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The Missiles of October: The 50th Anniversary of the Cuban Missile Crisis
Many Americans wondered if a fate of nuclear annihilation awaited them during the nerve-fraying Cuban Missile Crisis.
AP Photo/U.S. Signal Corps
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OCTOBER IS ordinarily the month of falling leaves, pumpkins, hayrides, apple festivals, and Halloween. Fifty years ago this week, it was a month of perilous global face-offs, strained international negotiations, and the prospect of nuclear Armageddon between the U.S. and what was then the Soviet Union.
In September 1962, I had just completed combat missile training
Weeks later, on Oct. 14, an Air Force reconnaissance plane confirmed Soviet-supplied missiles in Cuba, less than 100 miles from our shores. Immediately, more reconnaissance flights were scheduled, and within two days imagery confirmed that Soviet ships were transporting Soviet nuclear-tipped medium- and intermediate-range missiles capable of striking most of the U.S. The Soviets were building missile launch sites in Cuba. The president and National Security Council were meeting daily.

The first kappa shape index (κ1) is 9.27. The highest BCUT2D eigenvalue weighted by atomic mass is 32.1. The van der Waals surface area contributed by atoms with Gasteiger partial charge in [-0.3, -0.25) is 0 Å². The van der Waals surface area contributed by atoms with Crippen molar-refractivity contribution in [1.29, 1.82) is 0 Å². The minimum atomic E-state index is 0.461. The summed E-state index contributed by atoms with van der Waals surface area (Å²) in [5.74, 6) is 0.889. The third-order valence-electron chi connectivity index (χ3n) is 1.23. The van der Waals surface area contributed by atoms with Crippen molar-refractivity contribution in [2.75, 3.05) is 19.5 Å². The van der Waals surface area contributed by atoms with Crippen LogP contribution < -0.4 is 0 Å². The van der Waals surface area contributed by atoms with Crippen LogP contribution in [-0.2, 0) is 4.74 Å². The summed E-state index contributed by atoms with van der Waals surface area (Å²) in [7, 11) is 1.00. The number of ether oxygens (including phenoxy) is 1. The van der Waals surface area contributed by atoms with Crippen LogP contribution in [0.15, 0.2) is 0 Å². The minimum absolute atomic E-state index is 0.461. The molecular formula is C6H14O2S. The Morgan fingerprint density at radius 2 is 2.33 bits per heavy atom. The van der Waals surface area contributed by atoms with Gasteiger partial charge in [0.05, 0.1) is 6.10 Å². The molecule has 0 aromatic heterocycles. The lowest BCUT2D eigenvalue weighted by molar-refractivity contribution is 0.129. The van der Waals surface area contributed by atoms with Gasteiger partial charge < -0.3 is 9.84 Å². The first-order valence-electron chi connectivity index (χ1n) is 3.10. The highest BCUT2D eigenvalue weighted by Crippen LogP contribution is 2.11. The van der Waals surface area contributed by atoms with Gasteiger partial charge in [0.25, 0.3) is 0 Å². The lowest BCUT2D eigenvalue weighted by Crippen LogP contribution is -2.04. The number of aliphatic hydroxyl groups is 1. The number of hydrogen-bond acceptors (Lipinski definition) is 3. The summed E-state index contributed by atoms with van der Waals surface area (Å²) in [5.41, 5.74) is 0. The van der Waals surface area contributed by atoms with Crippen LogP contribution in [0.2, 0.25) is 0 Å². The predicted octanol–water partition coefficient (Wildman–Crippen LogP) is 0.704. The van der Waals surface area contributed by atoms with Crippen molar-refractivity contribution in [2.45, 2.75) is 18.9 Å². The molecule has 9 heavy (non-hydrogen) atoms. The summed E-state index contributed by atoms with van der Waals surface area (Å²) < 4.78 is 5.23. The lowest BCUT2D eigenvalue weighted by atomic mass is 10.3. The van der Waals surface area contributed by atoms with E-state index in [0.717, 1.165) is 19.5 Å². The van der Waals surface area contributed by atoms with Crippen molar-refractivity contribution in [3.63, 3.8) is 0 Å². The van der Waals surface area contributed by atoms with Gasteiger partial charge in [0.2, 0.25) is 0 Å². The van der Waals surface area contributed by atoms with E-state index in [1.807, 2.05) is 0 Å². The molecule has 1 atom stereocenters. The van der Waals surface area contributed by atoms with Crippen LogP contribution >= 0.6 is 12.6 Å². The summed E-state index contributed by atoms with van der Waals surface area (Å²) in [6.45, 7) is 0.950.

The implications for us were profound. This was a new phase in the Cold War between the U.S. and the Soviet Union. Our Atlas ICBMs were a mainstay in the escalating tensions between the superpowers.
The Atlas had a range of more than 5,500 miles, and Plattsburgh contained the only ICBMs that could reach any part of the Soviet Union. Whenever my crew and I went on duty during the next few days, I took extra time during the missile readiness inspection to ensure that we had all systems in the advanced "Go" position.
The Atlas was the first and only ICBM in the U.S. arsenal at that time. It had proved its mettle by placing our first astronauts in space, beginning with John Glenn. Now with a potential nuclear conflict looming, there were 145 Atlas missiles across the U.S. capable of meeting the Soviet threat. Their internal guidance systems had proved to be extraordinarily accurate during tests conducted over the Pacific missile test range.
As the days passed, an international confrontation became certain. Extensive back-channel communication